Friday, July 27, 2018

Evanescence and Lindsey Stirling: A Synthesis of Music

"Abstract-painting stylizing" of a bad photo. Lindsey Stirling and Amy Lee "killing it"!
We had a splendid experience this week.

John Paul, Agnese, and I attended a big concert with about 20,000 other people in Northern Virginia on Tuesday night.

Though I love music, I don't get to many concerts these days, certainly not as many as I would like. Outside of the Appaloosa Festival, I hadn't been to a large venue in a long time.

The lineup for this show, however, was extraordinary. The incredibly creative Amy Lee with Evanescence was on the bill, with their rock-classical-music-fusion project called Synthesis that has been touring for almost a year in collaboration with local orchestras throughout the world.

Then there was Lindsey Stirling. I don't even need to tell you who she is, or why I would want to see this YouTube superstar's famous electronic violin-and-dance show. This time, she would also have the orchestra.

Two full shows, one after the other, with some music together as well. "I don't think I could make it through all that," I thought. Unfortunately, with my unreliable health, I have to look at things this way. If I'm not realistic, I'll have to pay the price, and sometimes its more than I or my family can bear.

This gives you an idea of the layout. We
weren't close but it didn't matter. We had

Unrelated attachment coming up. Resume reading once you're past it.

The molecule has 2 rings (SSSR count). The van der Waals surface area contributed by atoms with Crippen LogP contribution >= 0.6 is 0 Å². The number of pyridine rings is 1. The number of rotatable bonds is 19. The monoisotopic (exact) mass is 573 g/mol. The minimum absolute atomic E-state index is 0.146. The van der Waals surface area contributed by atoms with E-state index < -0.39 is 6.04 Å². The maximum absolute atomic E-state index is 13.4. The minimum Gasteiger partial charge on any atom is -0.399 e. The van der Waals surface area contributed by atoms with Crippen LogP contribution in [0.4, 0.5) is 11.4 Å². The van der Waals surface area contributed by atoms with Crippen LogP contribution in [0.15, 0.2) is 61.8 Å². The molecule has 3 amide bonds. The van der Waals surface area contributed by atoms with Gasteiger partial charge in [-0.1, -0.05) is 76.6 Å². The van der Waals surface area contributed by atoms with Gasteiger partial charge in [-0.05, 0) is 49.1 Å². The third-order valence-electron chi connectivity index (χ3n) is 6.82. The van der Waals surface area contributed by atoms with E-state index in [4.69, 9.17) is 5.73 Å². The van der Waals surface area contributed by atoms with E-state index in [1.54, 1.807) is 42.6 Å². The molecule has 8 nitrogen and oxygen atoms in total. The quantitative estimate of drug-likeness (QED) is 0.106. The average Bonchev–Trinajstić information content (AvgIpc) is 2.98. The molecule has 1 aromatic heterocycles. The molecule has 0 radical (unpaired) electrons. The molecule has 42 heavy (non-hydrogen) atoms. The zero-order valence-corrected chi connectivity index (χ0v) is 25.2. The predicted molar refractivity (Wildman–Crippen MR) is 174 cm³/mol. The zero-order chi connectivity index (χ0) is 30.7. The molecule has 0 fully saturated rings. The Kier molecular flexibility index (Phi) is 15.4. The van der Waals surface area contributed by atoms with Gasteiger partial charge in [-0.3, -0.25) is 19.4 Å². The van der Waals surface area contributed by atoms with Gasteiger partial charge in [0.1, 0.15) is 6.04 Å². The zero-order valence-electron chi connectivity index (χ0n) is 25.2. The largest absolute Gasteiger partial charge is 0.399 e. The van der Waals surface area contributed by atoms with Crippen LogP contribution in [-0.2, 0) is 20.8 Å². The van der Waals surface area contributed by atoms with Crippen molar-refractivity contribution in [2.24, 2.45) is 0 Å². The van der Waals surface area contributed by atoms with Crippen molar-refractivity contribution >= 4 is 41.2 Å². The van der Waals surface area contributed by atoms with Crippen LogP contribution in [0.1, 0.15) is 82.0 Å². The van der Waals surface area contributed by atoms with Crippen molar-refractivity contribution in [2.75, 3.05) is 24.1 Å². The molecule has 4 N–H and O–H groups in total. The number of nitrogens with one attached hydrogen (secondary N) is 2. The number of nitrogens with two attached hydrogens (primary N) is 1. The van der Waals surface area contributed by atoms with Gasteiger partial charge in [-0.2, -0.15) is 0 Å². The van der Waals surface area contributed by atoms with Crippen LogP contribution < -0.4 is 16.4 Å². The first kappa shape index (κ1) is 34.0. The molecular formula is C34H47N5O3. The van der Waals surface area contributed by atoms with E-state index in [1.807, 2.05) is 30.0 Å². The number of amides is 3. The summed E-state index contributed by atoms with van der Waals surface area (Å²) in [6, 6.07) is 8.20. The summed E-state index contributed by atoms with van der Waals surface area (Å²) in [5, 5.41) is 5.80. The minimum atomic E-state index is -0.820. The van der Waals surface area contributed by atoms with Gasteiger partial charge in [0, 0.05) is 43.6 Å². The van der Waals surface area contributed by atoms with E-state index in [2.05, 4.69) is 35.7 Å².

seats and we were dry. Famous cellist
Dave Eggar and drummer Chuck Palmer
were the "opener" and they were great too.
But the shaky fancam video clips people posted from the first combo shows at the beginning of July really impressed me. As the Virginia date drew near, I wondered, "Can I do this? But how?"

If I pace myself I can do big activities here and there... I knew this would take a lot out of me, but it wasn't impossible. Still, what clinched it for me was having these terrific adult children who wanted to bring me to this concert. All the driving-parking business taken care of, no worries for me.

So, we did it!

The best thing was that we had a great time together! Eileen and the other kids weren't really interested, and I don't know if they would have liked it. But for John Paul, Agnese, and me, it was perfect.

We had a blast. It was a memorable time together.

It was also one of the most outstanding concerts I have ever seen. It exceeded my expectations. It was stunning, beautiful, awesome, loud, three hours long... it was almost too much, but it didn't cross the line (it certainly didn't cross our line).

Lindsey Stirling's set was terrific, of course, but it was more than anything she's done before.

There were huge digital panels beaming a brilliant variety of coordinated video imagery, added to the choreography and the usual rivers of intensive music from Lindsey's plugged-in violin and the orchestral accompaniment. It was breathtaking. It's hard to believe that this tour is Lindsey's first time performing with an orchestra. There was an excellent interplay between the glowing bright riffs of her electronic violin and the classical richness of orchestral music. It all worked amazingly well. It was remarkable. Really, I have never seen anything quite like it on a stage before.

The whole evening was great. Words, pictures, or videos can't convey what happened. So much talent and hard work on so many levels came together in such an outstanding way.

Evanescence, Synthesis. I have meaning to write about this album and now I have to, after seeing it so powerfully presented. It's a larger sound, with more dramatic intensity as well as a whole spectrum of nuance. But it also still rocks.